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Tuesday Pre-Courses

One-Day Pre-Courses

Tuesday, April 9

PRE 1901 Dermatology for the Internist

Tuesday, 8:00 a.m.-5:00 p.m.

Elizabeth M. Billingsley, MD
Professor of Dermatology, Director, Mohs
Micrographic Surgery, Department of Dermatology,
Penn State Hershey Medical Center, Hershey, PA

Patients often present to their internist with skin concerns. Many of these concerns are common conditions that, once identified, can be easily addressed without a referral to a dermatologist. With the aid of an audience-response system, faculty will engage participants in identifying many of these common dermatologic conditions and will review appropriate steps for their diagnosis and management in the primary care setting. Practical approaches, including biopsy techniques, will be reviewed.

Learning Objectives:

  1. Identify common dermatologic problems that present in the primary care setting, and initiate appropriate treatment.
  2. Understand and develop treatment strategies for patients with acne and rosacea.
  3. Identify and develop management approaches for both common and complicated dermatoses, such as psoriasis.
  4. Recognize common skin cancers and understand indications for various approaches to management.

Register for PRE 1901 Dermatology for the Internist

PRE 1902 Diabetes for the Internist

Tuesday, 8:00 a.m.-5:00 p.m.

Tracy L. Setji, MD, MHS, Member
Associate Professor of Medicine, Department of Medicine, Division of Endocrinology,
Duke University, Durham, NC

Several new medications, technologies, and surgical options have become available for patients with diabetes. These advancements can markedly improve the health of our patients but also increase the complexity of disease treatment. This Pre-Course will discuss the diagnosis of prediabetes and diabetes, including the increasingly recognized conditions of Maturity-Onset Diabetes of the Young (MODY) and Latent Autoimmune Diabetes in Adults (LADA). The risks and benefits of new insulin and noninsulin pharmacologic therapies will be presented. Faculty will review the role of lifestyle interventions as well as appropriate indications and practical utilization of weight loss medications and/or bariatric surgery in overweight patients with diabetes. Cardiovascular risk reduction through diabetes medications, cholesterol-lowering agents, and blood pressure control will be discussed.

Learning Objectives:

  1. Discuss the management of patients with prediabetes and whether metformin is the best treatment.
  2. Discuss the role of nutrition, weight loss agents, and bariatric surgery in overweight patients with diabetes.
  3. Review new insulin products and diabetes technology, including pumps and sensors, specifically addressing when these advancements may help your patients with type 1 and 2 diabetes.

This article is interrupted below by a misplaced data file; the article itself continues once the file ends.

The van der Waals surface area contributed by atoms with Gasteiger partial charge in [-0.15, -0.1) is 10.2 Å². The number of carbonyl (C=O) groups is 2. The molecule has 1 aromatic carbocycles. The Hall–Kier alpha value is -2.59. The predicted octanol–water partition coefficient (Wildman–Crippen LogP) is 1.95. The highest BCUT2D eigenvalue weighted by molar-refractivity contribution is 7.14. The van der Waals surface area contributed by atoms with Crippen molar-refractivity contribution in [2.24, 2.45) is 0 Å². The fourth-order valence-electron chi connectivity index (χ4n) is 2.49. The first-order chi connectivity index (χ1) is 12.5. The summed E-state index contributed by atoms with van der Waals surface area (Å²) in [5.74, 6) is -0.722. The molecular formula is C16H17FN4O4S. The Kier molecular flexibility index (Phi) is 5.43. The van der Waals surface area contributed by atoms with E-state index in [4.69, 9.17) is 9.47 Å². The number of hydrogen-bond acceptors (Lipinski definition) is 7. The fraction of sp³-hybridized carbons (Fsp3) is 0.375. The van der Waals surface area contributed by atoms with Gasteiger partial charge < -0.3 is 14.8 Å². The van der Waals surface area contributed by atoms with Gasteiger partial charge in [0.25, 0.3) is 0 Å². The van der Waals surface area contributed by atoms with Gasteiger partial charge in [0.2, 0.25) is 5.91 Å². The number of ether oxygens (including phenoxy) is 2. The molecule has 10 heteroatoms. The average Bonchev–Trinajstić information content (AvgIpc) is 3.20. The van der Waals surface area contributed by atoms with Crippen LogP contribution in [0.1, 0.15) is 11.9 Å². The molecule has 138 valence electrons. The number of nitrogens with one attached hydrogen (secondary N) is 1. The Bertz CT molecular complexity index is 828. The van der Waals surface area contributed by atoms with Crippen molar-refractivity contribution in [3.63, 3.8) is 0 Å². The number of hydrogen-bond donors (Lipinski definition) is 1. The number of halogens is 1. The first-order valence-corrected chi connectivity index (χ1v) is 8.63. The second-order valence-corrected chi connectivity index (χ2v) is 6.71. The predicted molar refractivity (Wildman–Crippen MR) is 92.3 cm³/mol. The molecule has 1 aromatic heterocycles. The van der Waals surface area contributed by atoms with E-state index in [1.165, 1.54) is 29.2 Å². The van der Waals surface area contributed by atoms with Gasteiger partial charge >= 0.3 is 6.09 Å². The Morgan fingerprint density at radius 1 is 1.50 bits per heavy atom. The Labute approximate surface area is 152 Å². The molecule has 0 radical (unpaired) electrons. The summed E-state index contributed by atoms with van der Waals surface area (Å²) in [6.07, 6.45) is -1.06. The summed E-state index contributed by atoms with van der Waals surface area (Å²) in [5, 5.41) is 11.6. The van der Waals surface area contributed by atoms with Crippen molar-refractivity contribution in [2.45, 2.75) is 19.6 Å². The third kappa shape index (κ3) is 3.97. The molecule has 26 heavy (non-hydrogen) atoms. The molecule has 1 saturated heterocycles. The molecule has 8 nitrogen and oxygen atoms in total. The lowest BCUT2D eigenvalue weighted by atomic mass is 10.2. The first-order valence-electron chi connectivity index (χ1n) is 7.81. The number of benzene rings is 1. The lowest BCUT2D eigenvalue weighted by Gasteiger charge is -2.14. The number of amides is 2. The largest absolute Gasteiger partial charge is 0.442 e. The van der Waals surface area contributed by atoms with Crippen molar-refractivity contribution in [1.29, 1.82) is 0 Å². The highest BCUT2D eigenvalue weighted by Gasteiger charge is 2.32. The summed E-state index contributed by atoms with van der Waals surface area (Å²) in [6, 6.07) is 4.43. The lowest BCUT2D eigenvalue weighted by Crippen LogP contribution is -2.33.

4. Using a case-based approach, review guideline-based medical management of type 2 diabetes with focus on the risks and benefits of recently approved noninsulin therapies.
  5. Provide guidance on the evaluation, classification, and treatment of less common causes of diabetes, such as monogenic diabetes syndromes and autoimmune and medication-induced diabetes.
  6. Discuss the prevention and treatment of cardiovascular disease in patients with diabetes.
  7. Review difficult cases and challenges from your clinic in a panel discussion format.

Register for PRE 1902 Diabetes for the Internist

PRE 1903 Perioperative Medicine 2019

Tuesday, 8:00 a.m.-5:00 p.m.

Geno J. Merli, MD, FHM, FSVM, MACP
Professor, Medicine & Surgery, Senior Vice President, Associate CMO, Co-Director,
Jefferson Vascular Center, Director, Vascular Medicine, Department of Surgery,
Thomas Jefferson University Hospitals, Philadelphia, PA

This Pre-Course will review the assessment and management of patients with medical comorbidities undergoing surgical procedures. Expert faculty will discuss hypotension, delirium, and pain management in the postanesthesia care unit. Venous thromboembolism (VTE) prophylaxis in the postoperative period for patients with hereditary or acquired coagulation disorders, history of recurrent VTE, and aspirin dosing for VTE prophylaxis will be reviewed. Preoperative validated risk assessment tools, mitigation strategies for identified comorbidities, and management of postoperative complications will be emphasized. Topics will include perioperative medication management; cardiac, pulmonary, and frailty risk indices with modification strategies; postoperative cardiac complications; diabetes management using the target-specific anticoagulants; treating postoperative delirium; and challenging perioperative cases.

Learning Objectives:

  1. Understand the assessment and management of patients with medical comorbidities undergoing inpatient and outpatient surgical procedures.
  2. Review guidelines and best practices for preoperative laboratory testing, perioperative medication use, and common postanesthesia care unit problems.
  3. Review preoperative validated risk assessment tools, strategies to mitigate risk, and management of patients with a variety of pre- and postsurgery cardiac and pulmonary problems as well as postoperative complications in the frail elderly.
  4. Understand management of the new diabetic agents, insulin pumps, and direct oral anticoagulants (DOACs) in the perioperative period, which will include rescue and reversal agents for emergent surgery.
  5. Assess key management strategies for the alcohol-dependent patient, postoperative pain management, and drug-dependent paient.

Register for PRE 1903 Perioperative Medicine 2019

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